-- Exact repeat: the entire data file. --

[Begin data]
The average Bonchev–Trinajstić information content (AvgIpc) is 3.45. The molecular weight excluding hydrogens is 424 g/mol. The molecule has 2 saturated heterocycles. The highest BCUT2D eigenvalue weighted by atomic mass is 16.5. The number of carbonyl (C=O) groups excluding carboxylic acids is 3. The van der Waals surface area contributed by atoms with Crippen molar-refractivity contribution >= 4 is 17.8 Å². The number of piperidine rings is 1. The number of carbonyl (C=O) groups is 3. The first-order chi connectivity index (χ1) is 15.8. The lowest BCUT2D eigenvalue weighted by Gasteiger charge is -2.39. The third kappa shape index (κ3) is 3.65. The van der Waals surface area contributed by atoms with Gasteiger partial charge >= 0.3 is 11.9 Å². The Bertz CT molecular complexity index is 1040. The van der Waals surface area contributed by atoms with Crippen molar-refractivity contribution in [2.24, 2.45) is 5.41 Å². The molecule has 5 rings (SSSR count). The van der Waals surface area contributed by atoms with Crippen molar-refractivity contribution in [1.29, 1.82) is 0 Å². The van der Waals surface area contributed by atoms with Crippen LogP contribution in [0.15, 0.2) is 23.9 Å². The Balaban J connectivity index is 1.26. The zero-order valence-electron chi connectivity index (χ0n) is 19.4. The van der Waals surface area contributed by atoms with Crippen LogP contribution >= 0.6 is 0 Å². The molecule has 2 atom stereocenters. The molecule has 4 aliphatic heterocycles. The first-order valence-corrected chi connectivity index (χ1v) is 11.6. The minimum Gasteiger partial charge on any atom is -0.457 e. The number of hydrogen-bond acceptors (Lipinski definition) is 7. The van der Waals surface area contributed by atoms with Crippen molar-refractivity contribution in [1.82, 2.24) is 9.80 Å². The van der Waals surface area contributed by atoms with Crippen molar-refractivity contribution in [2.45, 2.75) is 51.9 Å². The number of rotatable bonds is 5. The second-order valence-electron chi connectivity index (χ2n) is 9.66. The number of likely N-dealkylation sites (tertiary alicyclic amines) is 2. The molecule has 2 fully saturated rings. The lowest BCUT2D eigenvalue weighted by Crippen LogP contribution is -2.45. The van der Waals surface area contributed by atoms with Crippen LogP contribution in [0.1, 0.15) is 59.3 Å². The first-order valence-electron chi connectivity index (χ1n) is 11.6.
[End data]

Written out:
The average Bonchev–Trinajstić information content (AvgIpc) is 3.45. The molecular weight excluding hydrogens is 424 g/mol. The molecule has 2 saturated heterocycles. The highest BCUT2D eigenvalue weighted by atomic mass is 16.5. The number of carbonyl (C=O) groups excluding carboxylic acids is 3. The van der Waals surface area contributed by atoms with Crippen molar-refractivity contribution >= 4 is 17.8 Å². The number of piperidine rings is 1. The number of carbonyl (C=O) groups is 3. The first-order chi connectivity index (χ1) is 15.8. The lowest BCUT2D eigenvalue weighted by Gasteiger charge is -2.39. The third kappa shape index (κ3) is 3.65. The van der Waals surface area contributed by atoms with Gasteiger partial charge >= 0.3 is 11.9 Å². The Bertz CT molecular complexity index is 1040. The van der Waals surface area contributed by atoms with Crippen molar-refractivity contribution in [2.24, 2.45) is 5.41 Å². The molecule has 5 rings (SSSR count). The van der Waals surface area contributed by atoms with Crippen molar-refractivity contribution in [1.29, 1.82) is 0 Å². The van der Waals surface area contributed by atoms with Crippen LogP contribution in [0.15, 0.2) is 23.9 Å². The Balaban J connectivity index is 1.26. The zero-order valence-electron chi connectivity index (χ0n) is 19.4. The van der Waals surface area contributed by atoms with Crippen LogP contribution >= 0.6 is 0 Å². The molecule has 2 atom stereocenters. The molecule has 4 aliphatic heterocycles. The first-order valence-corrected chi connectivity index (χ1v) is 11.6. The minimum Gasteiger partial charge on any atom is -0.457 e. The number of hydrogen-bond acceptors (Lipinski definition) is 7. The van der Waals surface area contributed by atoms with Crippen molar-refractivity contribution in [1.82, 2.24) is 9.80 Å². The van der Waals surface area contributed by atoms with Crippen molar-refractivity contribution in [2.45, 2.75) is 51.9 Å². The number of rotatable bonds is 5. The second-order valence-electron chi connectivity index (χ2n) is 9.66. The number of likely N-dealkylation sites (tertiary alicyclic amines) is 2. The molecule has 2 fully saturated rings. The lowest BCUT2D eigenvalue weighted by Crippen LogP contribution is -2.45. The van der Waals surface area contributed by atoms with Crippen LogP contribution in [0.1, 0.15) is 59.3 Å². The first-order valence-electron chi connectivity index (χ1n) is 11.6.